1. Conspiracy to defraud

This offence under Section 135.4 of the Criminal Code Act is used when two or more people are charged with working together to defraud a Commonwealth organisation.

Both of these offences come with a maximum penalty of ten years’ imprisonment and there have been a number of cases in recent years that have resulted in prison sentences for those convicted.

As an employee, being paid wages in cash may be more convenient. However, you should ensure that you are not being paid less than the correct award wages relevant to your industry. Moreover, you should check that your super contributions are still being paid to your super fund.

Being “off-the-books” can significantly impact young people, especially those working in industries less likely to be unionised. Young people should confirm with their employer that they are receiving pay that reflects applicable penalty rates and superannuation, as well as annual leave and sick leave entitlements.

If you are receiving cash for your work or services, you have rights and responsibilities, as outlined on the ATO website.

If you receive cash for work you need to:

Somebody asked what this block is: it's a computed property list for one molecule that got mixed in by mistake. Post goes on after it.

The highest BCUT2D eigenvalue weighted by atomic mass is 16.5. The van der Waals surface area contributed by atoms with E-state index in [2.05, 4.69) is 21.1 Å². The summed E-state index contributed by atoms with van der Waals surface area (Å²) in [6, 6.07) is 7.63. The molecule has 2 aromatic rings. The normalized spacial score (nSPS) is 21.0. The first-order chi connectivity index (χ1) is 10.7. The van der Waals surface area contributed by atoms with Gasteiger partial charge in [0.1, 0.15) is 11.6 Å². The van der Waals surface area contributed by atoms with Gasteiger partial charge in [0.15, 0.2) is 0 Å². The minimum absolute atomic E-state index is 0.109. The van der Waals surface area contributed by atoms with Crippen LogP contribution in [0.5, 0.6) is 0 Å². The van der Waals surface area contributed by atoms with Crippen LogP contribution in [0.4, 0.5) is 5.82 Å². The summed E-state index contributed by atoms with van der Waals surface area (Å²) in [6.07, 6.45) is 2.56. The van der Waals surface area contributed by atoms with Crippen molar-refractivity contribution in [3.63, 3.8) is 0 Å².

• be paid (at least) the correct award wages
  • ensure you don’t end up with a large tax bill because your employer hasn’t taken tax out of your pay
  • get the benefit of super contributions
  • be covered by your employer’s workers compensation insurance in case of an accident.

If you’re paid in cash, you must keep a record of all payslips and wages that are paid to you and use them to fill out a tax return at the end of the financial year.

As an employer, paying employees with cash is acceptable and legal. However, if you are paying your employees’ wages in cash, you should:

  • Check the relevant pay rates that set out when and how much employees should receive
  • Provide regular pay slips showing all of the employee’s earnings
  • Provide a payment summary at the end of the year which sets out the employee’s full earnings

The Fair Work Commission regularly checks if employers are paying their workers the correct wage, this includes minimum hourly rates, penalty rates, and overtime.

Paying your fair share of tax will bring benefits in terms of lower income tax rates, smaller budget deficits and hopefully better government services.

If you are being paid cash in hand or have been paying your employees cash in hand and don’t know your entitlements and responsibilities, an experienced employment lawyer can assist you.

At Le Brun & Associates, we are experts in employment and criminal law. If you would like to discuss your options, you can contact us to discuss your needs during a free 30-minute consultation. We have four offices throughout Melbourne that offer a wide range of legal servicesContact us here to find out more.